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If $L$ is not regular and $ L \subset L_1$, does it follow that $L_1$ is not regular also? Can you please provide an explanation? Thanks in advance.

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  • $\begingroup$ Patterns in the class of regular languages are less restricted than non-regular languages (CFLs, CSLs). my answer to another question may help ... $\endgroup$ Mar 31, 2020 at 7:02

2 Answers 2

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@Vladislav's answer is probably more interesting, but observe that every language over an alphabet $\Sigma$ is a subset of $\Sigma^*$, which is certainly a regular language.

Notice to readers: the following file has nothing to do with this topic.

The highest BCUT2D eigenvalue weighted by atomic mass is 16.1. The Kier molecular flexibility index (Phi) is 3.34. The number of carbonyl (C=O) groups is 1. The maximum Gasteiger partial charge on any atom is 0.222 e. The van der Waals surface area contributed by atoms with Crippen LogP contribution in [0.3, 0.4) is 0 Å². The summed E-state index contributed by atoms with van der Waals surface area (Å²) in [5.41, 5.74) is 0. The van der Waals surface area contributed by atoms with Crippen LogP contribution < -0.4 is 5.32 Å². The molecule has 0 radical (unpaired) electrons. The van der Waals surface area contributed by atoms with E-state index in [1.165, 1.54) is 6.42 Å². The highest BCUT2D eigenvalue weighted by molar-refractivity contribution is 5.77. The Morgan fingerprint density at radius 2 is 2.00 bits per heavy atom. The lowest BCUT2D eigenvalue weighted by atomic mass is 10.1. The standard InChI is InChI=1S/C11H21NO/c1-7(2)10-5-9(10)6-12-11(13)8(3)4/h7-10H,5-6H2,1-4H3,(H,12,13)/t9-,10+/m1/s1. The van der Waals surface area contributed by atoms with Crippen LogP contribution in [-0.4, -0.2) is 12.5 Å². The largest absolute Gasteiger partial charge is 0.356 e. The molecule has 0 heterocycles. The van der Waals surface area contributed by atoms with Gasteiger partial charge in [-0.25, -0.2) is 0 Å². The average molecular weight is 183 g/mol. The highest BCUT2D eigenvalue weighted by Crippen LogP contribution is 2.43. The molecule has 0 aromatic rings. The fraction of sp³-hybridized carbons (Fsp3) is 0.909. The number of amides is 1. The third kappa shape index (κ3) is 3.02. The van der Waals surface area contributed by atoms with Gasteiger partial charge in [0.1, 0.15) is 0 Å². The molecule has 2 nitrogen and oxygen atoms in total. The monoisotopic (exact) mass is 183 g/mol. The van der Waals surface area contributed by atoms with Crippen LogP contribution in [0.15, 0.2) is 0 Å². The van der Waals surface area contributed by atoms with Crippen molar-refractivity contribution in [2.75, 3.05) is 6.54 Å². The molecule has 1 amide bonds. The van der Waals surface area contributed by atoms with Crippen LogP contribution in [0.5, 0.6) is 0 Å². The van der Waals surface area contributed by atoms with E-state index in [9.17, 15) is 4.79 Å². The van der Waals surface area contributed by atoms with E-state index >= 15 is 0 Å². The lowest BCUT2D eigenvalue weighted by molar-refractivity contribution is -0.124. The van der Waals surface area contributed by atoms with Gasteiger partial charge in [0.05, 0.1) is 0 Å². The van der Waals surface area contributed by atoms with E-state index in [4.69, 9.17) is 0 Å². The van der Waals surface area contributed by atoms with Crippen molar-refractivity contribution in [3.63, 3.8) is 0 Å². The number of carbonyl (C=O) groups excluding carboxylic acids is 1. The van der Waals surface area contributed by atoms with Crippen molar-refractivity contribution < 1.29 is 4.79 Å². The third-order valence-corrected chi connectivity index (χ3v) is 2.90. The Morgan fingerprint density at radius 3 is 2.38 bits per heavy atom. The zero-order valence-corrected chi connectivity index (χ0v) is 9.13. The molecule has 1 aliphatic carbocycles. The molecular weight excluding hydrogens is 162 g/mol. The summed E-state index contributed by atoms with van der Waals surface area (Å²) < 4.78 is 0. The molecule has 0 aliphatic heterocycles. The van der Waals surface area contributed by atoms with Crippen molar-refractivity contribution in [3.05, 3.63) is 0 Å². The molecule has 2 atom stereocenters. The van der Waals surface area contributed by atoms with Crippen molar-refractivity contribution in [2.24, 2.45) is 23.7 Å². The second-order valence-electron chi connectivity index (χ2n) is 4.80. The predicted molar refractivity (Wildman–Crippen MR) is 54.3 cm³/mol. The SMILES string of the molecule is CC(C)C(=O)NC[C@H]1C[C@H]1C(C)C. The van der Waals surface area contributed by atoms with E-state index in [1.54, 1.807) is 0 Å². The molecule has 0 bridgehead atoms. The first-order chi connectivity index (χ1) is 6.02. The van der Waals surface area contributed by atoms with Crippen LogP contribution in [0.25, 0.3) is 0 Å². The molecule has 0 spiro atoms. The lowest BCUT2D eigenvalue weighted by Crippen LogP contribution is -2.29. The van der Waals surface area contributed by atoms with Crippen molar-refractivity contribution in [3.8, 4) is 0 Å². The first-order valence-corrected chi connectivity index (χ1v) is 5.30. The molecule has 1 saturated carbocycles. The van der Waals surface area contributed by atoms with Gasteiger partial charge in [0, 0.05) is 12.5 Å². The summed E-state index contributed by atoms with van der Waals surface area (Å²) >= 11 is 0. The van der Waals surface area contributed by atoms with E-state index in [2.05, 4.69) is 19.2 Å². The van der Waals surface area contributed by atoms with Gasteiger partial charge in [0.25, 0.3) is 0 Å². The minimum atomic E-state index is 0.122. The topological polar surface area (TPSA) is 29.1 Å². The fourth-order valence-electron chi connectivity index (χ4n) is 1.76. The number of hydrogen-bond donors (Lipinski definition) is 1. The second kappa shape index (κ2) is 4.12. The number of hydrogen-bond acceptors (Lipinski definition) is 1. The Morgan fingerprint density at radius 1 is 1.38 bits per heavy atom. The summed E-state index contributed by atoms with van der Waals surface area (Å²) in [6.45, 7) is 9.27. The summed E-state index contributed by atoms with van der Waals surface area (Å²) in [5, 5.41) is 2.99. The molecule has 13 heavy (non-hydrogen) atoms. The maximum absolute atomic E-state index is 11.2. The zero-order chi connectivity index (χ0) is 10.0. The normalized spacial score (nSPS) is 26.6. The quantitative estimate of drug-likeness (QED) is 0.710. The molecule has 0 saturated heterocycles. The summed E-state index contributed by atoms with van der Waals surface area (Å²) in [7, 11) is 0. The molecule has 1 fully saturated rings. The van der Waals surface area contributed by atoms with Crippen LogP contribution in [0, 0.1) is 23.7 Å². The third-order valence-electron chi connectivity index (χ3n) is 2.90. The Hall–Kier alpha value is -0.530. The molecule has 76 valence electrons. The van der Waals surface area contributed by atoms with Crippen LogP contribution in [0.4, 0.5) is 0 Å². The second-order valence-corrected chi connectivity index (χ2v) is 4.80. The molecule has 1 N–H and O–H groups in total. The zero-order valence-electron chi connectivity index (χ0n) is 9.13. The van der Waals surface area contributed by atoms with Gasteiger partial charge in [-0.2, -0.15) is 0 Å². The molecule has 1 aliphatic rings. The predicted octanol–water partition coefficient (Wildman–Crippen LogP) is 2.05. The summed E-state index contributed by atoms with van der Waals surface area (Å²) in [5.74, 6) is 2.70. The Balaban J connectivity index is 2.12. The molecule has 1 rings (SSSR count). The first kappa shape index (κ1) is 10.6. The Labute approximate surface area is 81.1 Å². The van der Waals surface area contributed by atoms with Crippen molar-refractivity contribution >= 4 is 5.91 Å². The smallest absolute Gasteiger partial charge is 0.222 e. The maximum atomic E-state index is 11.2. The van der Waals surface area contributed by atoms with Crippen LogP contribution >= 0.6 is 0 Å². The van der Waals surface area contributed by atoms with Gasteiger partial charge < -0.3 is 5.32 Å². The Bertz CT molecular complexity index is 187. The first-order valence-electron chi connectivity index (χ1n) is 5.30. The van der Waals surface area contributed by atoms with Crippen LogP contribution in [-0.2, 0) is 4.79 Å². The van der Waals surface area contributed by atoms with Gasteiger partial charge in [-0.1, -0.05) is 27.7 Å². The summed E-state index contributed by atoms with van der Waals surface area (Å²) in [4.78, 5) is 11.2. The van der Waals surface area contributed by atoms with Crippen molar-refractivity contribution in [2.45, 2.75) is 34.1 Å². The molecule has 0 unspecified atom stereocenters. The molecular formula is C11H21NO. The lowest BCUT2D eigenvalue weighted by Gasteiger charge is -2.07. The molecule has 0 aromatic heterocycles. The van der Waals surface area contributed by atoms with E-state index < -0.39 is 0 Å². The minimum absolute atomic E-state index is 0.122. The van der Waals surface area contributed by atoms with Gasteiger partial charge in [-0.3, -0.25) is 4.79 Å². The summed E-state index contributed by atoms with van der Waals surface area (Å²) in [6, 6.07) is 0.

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  • $\begingroup$ Actually I had the same in mind, just presented a specific example for illustration purposes. $\endgroup$
    – Vladislav
    Mar 29, 2020 at 21:15
  • $\begingroup$ This is the most elegant and definitive answer possible. A machine that accepts any input certainly accepts a regular language, of which all others on the same alphabet are proper subsets. $\endgroup$
    – wberry
    Mar 30, 2020 at 19:15
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No. Let $L$ be the language of balanced bracket sequences, and $L_1$ be the language of arbitrary bracket sequences. Then $L \subset L_1$, $L$ is not regular (you can prove it using pumping lemma), but $L_1$ is clearly regular.

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